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No wonder McDonald’s is about to stop sharing its terrible monthly sales numbers

Reuters/Lucy Nicholson
Just keep driving and don’t look back.
By Max Nisen
Published Last updated This article is more than 2 years old.

Late last month, McDonald’s CEO Steve Easterbrook announced that, as of July 1, the company would end its longstanding policy of reporting monthly sales figures, as a way to shift focus to its longterm turnaround plans. It’s not hard to see why; This month’s numbers, its second-to-last monthly update, according to Easterbrook’s plan, are essentially an advertisement for the company’s decline.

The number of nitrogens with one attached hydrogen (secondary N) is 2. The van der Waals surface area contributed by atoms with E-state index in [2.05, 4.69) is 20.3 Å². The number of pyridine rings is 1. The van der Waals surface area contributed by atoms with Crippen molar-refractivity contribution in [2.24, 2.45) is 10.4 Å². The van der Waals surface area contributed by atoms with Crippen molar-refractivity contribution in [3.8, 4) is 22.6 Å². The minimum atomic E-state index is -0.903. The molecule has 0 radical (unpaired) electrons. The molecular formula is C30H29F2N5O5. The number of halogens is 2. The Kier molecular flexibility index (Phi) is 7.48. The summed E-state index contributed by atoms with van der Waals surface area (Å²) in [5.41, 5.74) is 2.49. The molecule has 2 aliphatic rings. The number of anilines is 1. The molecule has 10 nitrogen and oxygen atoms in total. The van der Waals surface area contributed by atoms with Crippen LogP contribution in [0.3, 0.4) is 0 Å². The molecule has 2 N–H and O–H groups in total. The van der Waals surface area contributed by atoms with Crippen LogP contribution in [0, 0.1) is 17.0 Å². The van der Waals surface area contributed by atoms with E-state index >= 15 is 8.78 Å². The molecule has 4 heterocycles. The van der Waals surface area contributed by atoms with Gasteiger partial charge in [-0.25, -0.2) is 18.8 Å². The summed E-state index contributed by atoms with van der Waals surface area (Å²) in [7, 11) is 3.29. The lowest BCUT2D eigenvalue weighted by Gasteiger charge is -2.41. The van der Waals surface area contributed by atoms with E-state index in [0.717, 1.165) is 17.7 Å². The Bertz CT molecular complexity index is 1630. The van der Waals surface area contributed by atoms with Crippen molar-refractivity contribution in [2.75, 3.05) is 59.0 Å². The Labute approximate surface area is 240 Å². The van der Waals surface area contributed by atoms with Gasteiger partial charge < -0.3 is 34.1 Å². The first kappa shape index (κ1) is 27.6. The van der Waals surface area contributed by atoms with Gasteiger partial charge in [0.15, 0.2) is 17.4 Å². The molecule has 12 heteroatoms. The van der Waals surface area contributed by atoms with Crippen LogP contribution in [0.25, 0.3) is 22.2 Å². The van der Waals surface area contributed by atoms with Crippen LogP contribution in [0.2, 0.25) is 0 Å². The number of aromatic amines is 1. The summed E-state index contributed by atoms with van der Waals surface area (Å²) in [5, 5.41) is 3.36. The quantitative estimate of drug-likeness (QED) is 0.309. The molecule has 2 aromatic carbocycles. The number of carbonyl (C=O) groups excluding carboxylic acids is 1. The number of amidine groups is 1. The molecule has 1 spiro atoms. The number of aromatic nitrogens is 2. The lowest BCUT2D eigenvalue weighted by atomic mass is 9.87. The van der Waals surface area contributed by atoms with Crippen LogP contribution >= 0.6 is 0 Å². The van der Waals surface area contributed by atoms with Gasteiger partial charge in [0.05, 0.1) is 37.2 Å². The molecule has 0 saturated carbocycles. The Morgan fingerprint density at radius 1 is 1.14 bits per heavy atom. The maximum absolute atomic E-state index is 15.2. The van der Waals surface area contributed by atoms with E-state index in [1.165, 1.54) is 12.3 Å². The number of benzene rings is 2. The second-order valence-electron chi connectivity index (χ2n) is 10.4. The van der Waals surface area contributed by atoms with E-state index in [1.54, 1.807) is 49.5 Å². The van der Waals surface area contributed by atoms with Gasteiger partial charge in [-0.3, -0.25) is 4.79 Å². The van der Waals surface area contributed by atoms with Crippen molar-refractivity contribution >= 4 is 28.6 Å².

Worldwide sales at stores open at least 13 months were down 0.3% in May. The core US market was down 2.7%. Asia was down 3.2%. Europe, the lone bright spot, was up a mere 2.3%.

The company has been reporting appalling monthly sales numbers for more than a year now (the company doesn’t break out monthly sales for the months in which it reports quarterly earnings, so March, December, September, and July show quarterly sales numbers):

The change in monthly reporting is most likely a way to give Easterbrook’s turnaround plan, which he’s begun to detail, some breathing room to work. Its competitors have set a similar standard; Most of its peers decline to share monthly sales data.

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